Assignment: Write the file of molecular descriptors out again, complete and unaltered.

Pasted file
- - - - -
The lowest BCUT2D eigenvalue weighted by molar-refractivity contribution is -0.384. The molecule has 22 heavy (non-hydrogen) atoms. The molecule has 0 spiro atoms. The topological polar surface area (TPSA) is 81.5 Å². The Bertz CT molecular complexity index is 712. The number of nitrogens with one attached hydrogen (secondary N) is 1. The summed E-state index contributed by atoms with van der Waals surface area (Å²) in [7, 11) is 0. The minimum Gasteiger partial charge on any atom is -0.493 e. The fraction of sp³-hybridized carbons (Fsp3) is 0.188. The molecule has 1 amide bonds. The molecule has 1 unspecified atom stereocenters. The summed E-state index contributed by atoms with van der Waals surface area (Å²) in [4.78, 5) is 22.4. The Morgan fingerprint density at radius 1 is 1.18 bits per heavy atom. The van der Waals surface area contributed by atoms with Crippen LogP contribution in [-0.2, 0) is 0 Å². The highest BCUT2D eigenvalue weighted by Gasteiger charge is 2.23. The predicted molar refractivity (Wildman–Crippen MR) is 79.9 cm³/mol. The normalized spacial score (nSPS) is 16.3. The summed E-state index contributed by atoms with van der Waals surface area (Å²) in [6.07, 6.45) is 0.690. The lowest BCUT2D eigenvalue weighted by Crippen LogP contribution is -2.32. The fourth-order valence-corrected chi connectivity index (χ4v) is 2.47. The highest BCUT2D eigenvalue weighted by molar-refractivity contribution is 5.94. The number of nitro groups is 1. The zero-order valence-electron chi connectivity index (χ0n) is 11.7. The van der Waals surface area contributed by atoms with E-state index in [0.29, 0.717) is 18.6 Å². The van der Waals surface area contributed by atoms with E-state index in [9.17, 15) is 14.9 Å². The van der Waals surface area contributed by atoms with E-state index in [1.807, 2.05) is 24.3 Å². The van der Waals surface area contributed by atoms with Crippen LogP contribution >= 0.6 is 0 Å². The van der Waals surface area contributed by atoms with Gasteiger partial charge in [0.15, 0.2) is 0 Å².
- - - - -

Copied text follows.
The lowest BCUT2D eigenvalue weighted by molar-refractivity contribution is -0.384. The molecule has 22 heavy (non-hydrogen) atoms. The molecule has 0 spiro atoms. The topological polar surface area (TPSA) is 81.5 Å². The Bertz CT molecular complexity index is 712. The number of nitrogens with one attached hydrogen (secondary N) is 1. The summed E-state index contributed by atoms with van der Waals surface area (Å²) in [7, 11) is 0. The minimum Gasteiger partial charge on any atom is -0.493 e. The fraction of sp³-hybridized carbons (Fsp3) is 0.188. The molecule has 1 amide bonds. The molecule has 1 unspecified atom stereocenters. The summed E-state index contributed by atoms with van der Waals surface area (Å²) in [4.78, 5) is 22.4. The Morgan fingerprint density at radius 1 is 1.18 bits per heavy atom. The van der Waals surface area contributed by atoms with Crippen LogP contribution in [-0.2, 0) is 0 Å². The highest BCUT2D eigenvalue weighted by Gasteiger charge is 2.23. The predicted molar refractivity (Wildman–Crippen MR) is 79.9 cm³/mol. The normalized spacial score (nSPS) is 16.3. The summed E-state index contributed by atoms with van der Waals surface area (Å²) in [6.07, 6.45) is 0.690. The lowest BCUT2D eigenvalue weighted by Crippen LogP contribution is -2.32. The fourth-order valence-corrected chi connectivity index (χ4v) is 2.47. The highest BCUT2D eigenvalue weighted by molar-refractivity contribution is 5.94. The number of nitro groups is 1. The zero-order valence-electron chi connectivity index (χ0n) is 11.7. The van der Waals surface area contributed by atoms with E-state index in [0.29, 0.717) is 18.6 Å². The van der Waals surface area contributed by atoms with E-state index in [9.17, 15) is 14.9 Å². The van der Waals surface area contributed by atoms with E-state index in [1.807, 2.05) is 24.3 Å². The van der Waals surface area contributed by atoms with Crippen LogP contribution >= 0.6 is 0 Å². The van der Waals surface area contributed by atoms with Gasteiger partial charge in [0.15, 0.2) is 0 Å².